Happy birthday to me!

The Contents of My Purse

I think it will be the bane and boon for every woman over the age of 44: the well-stocked purse.  You know…the middle-aged woman who works with you in your office; the go-to lady when you have a headache, an acidic stomach, or your button has fallen off and you’ll get either a safety pin, or some highly skilled tailor services for free and said button is repaired.  When disaster befalls your office, she is the one with some chocolate to soothe the nerves, and perhaps, even, a book that materializes out of her magic bag to distract or inform the beleaguered office worker.

Ah, yes. A random pic of the interior of my purse to illustrate my point. Beanos, hand sanitizer, aspirin, cough drops, kleenex, and I know there’s Immodium and Tums in there somewhere!

After all the services you have received from her, there is still a little joke that runs around the office about her age. Yes, the old lady’s purse, and the more she carries, the older she is. And you will never do that, because you’ll be young forever…Or something to that effect.

Yet here I am, carrying, in effect, the contents of a pharmacy. (See image) I have also come to the conclusion that, as I grow older, I don’t care what the young ones think; I’m a middle-aged woman who doesn’t want to feel uncomfortable just so I can be hip, because that’s not happening no matter what I do!

So go ahead and feel smug in your youth. Make the jokes, because I’m going to laugh at them also, knowing eventually, the joke is ultimately on all of us!

A Vanity Piece

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Do I look 35? My niece said I would. Somehow, I think I’ve been lied to, but in a considerate way!! LOL Notice the clever placement of my hands so you don’t see the turkey neck!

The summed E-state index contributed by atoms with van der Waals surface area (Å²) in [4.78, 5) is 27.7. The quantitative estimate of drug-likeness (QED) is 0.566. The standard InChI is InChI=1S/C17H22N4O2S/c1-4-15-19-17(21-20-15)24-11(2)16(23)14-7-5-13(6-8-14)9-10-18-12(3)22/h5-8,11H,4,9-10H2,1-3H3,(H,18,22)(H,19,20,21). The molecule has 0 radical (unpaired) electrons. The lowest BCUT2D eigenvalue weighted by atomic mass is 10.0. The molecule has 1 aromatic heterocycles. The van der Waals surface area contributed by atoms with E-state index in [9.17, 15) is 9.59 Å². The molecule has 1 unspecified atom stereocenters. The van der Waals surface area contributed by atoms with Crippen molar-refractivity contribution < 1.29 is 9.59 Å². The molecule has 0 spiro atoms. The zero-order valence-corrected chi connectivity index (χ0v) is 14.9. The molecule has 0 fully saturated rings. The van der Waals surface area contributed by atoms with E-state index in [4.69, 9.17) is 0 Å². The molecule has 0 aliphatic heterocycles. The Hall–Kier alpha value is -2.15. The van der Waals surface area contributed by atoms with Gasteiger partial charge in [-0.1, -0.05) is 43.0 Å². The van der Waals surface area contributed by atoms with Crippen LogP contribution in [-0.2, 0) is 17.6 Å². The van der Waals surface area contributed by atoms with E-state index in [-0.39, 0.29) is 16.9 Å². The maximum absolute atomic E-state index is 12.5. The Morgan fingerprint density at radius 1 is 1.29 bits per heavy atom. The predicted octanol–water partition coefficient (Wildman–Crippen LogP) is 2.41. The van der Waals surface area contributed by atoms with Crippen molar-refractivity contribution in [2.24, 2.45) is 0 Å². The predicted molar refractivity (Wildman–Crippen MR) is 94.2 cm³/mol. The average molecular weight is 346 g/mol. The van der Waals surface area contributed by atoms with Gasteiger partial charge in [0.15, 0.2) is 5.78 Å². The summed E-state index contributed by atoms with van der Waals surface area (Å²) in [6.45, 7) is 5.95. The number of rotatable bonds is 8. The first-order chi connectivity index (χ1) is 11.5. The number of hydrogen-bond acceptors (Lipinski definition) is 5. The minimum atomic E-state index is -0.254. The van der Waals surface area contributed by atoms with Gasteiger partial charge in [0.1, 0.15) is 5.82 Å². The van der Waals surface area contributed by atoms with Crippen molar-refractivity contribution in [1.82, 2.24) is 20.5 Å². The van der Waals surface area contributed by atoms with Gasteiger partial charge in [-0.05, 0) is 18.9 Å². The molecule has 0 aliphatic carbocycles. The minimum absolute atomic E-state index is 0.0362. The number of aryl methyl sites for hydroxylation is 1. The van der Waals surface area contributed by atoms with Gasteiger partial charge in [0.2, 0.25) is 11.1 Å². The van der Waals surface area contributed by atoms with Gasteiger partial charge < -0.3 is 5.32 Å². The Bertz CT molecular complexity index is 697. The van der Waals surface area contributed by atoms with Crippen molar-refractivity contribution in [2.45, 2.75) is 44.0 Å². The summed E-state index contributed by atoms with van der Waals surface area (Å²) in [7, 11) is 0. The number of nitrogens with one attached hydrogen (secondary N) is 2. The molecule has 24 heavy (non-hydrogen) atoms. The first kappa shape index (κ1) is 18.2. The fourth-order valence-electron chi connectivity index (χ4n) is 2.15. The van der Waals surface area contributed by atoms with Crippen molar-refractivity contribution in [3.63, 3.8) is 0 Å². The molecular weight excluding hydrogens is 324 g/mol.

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The royal wave…

As I look at my new hair color juxtapositioned with my face, I remember thinking as an ignorant 30-something, how I would never be one of those ladies whose hair doesn’t match their face.  I think what compelled me more than anything else was that I missed the shine my hair used to have; each individual strand glimmering with vibrance.  Does this mean I’m vain?  I’m to the point where I almost don’t care.  And let me emphasize the “almost”.  The beauty and terror of growing older is knowing yourself, what you want and who you are…mostly.  That’s why older people are less inclined to try the newest food craze or sport or what have you that comes down the pike.  They know what they like, they’ve been there and done it, or something close enough.  I like to think that for my age I keep an open mind, but recently, the doors have started slowly closing, hence the  word “almost”.

As I warned in the title, this is a vanity piece!  Will I continue to let my past haunt me?  Probably.  We all have a specific image ingrained in our ego of what we should look like.  I would say that most of us are stuck in our 20s, so every time I look in the mirror I’m confronted with the reality of who I am at 50.  At that point, my inner pragmatist says “Welcome to reality, my dear.  We all age.”  I think a lot of us women are compelled to color our hair and use every quackery type potion that claims will reverse aging because we are trying to reconcile what we imagine ourselves to be and what we are.  At least, that’s the case with me.

Some women can age gracefully, i.e., they don’t look their age, and some women such as myself are going to fight it as best we can.  That doesn’t mean facelifts or Botox injections.  I don’t believe in unnecessary surgery and even the most accomplished plastic surgeons can have off-days.  There are some celebrities whose face work I would mention, but I think that’s harsh.  They have to live with the results.  No, in my case, I’ll color my hair and reconfigure my beauty regimen to best suit what is going on at the time.

I would like to hear how my fellow mature women are handling this in their lives!